As long as there have been audience ratings, there have been efforts by content providers to manipulate those ratings by exploiting the particular dynamics of how the data are gathered and reported (I talk about this a bit in my 2003 book, Audience Economics). Last week the New York Times ran an interesting piece describing some of the current efforts by national television networks to game television ratings in the era of the C3.
The article describes some well-known examples, such as running a popular program a couple minutes over into the next program’s time slot (in order to goose that program’s reported rating), or labeling certain episodes of a program (specifically, those expected to perform below average, for whatever reason) as “specials” in order to keep them from counting toward the season average. Obviously, these strategies are intended to exploit the specific procedural dynamics associated with how the ratings data are reported.
Some of the newer examples (at least to me) involved the distribution of the commercial loads within individual programs. Specifically, networks will front load all of the program’s national commercials. As the article notes, “Shows receive national ratings from Nielsen only up to the point when the last national commercial is broadcast — after that, the numbers simply do not count.” The article doesn’t make this explicitly clear, but I’m assuming this strategy is a direct response to the adoption of the C3 rating (which functions as currency at the national level, but not at the local level).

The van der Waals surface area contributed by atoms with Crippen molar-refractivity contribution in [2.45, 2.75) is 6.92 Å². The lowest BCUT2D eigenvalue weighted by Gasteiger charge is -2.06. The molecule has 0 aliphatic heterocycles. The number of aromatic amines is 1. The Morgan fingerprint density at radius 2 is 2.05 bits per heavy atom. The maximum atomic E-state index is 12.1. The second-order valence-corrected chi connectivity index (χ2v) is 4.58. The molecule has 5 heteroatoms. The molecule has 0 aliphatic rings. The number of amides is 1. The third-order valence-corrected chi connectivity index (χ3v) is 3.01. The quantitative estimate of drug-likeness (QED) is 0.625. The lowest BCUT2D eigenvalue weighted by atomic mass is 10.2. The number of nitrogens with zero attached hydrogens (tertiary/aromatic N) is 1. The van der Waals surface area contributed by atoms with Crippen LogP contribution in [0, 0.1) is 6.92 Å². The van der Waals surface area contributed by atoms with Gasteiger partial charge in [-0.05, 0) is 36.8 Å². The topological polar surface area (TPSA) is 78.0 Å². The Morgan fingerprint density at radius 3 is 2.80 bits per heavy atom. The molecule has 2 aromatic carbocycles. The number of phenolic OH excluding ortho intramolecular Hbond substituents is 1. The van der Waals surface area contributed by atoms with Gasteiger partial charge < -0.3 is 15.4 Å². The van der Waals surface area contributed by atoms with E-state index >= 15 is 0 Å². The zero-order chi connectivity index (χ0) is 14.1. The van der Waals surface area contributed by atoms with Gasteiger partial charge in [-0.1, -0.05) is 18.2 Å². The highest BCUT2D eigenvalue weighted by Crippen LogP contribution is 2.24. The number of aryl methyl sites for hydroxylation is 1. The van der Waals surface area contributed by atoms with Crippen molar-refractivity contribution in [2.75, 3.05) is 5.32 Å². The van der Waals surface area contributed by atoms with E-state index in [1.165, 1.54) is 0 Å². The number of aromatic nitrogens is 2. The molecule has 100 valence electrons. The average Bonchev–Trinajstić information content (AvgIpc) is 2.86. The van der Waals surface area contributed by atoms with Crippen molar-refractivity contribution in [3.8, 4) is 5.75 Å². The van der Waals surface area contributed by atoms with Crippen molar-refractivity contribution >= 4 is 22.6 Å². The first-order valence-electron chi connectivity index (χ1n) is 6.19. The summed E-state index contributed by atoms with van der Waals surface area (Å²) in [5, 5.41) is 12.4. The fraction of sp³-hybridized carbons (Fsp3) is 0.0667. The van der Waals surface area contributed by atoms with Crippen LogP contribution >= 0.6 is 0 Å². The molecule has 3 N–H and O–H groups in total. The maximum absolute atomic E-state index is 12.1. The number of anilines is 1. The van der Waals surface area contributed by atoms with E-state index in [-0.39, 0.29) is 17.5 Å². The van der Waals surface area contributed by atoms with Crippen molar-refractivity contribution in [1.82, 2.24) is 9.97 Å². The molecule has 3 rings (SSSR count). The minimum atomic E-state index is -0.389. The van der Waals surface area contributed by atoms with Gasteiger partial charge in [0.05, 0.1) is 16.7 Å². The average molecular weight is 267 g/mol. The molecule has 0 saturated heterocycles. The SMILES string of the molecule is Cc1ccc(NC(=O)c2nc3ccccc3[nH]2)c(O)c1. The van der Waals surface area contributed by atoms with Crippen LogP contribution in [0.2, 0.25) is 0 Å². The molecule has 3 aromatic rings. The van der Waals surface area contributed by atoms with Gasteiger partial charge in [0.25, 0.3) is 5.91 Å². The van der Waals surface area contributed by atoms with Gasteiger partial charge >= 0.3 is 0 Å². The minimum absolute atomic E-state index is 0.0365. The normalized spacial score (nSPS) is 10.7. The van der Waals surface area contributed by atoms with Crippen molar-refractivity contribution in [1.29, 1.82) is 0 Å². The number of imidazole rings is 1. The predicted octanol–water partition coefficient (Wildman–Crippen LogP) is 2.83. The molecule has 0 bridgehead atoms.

This is a reminder that every new audience measurement system brings with it a variety of challenges — one of them being figuring out how best to exploit the particulars of how the system works.